15th October 2017
On Sunday I joined Rodger to lead a fungi walk around Strumpshaw Fen. Although there is a relatively small number of people recording fungi, they seem to be growing in popularity generally - the walk was fully booked with an extensive waiting list.
After a brief introductory talk and handing out of a worksheet I'd put together, we headed off into the woods. The first stop was the marquee clearing, where a good range of species were growing on or near the log circle. Species here included Honey Fungus, Glistening Ink Caps, several bracket fungi, some Peeling Oysterlings and an interesting-looking yellowy-green species. I didn't recognise it, so I took one of them home to check and it turned out to be Mousepee Pinkgill (the name is down to the smell!), a new species for me.
Walking along to the next clearing we stopped to admire a young Frosty Webcap. After looking at the different stages of Sulphur Tuft, another interesting sighting nearby was some bonnets growing on a rotten log. These looked like Common Bonnet, but I was puzzled by the red markings on some of them. There is a scarce species that has red marks, but having contacted Tony Leech he was able to point me in the right direction, notably that the red is caused by a secondary fungus (Fusarium sp). Some of them were also covered in Bonnet Mould, so three fungi were present on one fruiting body.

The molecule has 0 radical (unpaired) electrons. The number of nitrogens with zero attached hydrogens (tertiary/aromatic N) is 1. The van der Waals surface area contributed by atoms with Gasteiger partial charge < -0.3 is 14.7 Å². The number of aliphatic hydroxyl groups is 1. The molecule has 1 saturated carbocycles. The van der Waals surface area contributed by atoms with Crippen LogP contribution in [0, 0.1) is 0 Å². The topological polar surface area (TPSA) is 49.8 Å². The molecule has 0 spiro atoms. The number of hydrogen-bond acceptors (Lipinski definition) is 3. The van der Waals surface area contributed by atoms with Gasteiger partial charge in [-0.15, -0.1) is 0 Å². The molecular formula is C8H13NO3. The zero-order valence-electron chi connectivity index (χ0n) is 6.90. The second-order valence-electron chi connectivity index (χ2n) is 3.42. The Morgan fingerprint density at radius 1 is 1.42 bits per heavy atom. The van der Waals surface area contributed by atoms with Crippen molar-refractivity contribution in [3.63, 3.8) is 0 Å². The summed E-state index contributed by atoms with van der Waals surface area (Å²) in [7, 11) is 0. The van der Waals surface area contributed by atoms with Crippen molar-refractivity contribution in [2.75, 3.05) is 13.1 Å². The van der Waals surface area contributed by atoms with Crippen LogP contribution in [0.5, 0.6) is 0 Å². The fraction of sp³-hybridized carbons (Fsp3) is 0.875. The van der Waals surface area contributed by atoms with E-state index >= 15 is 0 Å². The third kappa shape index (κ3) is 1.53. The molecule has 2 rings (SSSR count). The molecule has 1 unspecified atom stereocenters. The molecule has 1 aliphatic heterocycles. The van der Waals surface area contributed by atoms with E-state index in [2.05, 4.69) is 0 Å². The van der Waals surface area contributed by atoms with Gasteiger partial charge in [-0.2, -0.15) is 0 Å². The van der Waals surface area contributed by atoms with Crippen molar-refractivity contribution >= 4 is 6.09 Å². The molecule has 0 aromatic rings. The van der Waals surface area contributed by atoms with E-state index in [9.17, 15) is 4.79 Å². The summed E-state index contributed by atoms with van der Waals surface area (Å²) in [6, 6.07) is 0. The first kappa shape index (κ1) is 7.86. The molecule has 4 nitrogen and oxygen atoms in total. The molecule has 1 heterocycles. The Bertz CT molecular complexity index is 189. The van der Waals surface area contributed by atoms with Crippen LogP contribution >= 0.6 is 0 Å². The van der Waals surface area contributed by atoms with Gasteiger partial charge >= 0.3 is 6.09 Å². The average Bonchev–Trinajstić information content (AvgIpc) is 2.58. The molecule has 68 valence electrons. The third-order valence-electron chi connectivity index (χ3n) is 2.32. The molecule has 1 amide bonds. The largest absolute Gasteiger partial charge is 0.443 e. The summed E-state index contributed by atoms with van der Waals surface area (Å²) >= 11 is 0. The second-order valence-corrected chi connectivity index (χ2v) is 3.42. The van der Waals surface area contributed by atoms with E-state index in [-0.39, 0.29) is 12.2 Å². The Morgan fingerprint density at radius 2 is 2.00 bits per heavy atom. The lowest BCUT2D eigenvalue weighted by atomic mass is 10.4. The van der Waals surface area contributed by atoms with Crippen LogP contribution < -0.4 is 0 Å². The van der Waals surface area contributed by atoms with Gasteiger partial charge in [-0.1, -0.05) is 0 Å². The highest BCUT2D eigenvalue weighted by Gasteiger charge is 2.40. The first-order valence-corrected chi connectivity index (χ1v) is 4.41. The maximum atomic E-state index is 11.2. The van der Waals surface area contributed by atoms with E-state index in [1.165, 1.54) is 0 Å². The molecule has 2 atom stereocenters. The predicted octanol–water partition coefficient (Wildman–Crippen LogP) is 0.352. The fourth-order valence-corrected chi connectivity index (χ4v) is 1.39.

Last year there were earthballs and Amethyst Deceivers along a dyke, but this year there was no sign of either. We did continue to see a good range of species though, including Common Puffballs, Bluefoot Bolete and Stinkhorns. Several types of Milkcap were seen, including Coconut Milkcap. As well as all the fungi we saw several types of slime mould, although some small red balls that I thought were another slime mould turned out to be a second new species of the day for me, Nectria coccinea.
Our walk through the woods had to be paused when one of the participants hurt her ankle, but once help was on the way the rest of the group explored one more clearing, adding Skullcap Dapperling, Lumpy Bracket, Birch Polypore, Common Earthball, Jelly Ear and Purple Jellydisc to the list.
Thanks to everyone who came along - if you were there and would like a copy of the species list then get in touch via the comments or email.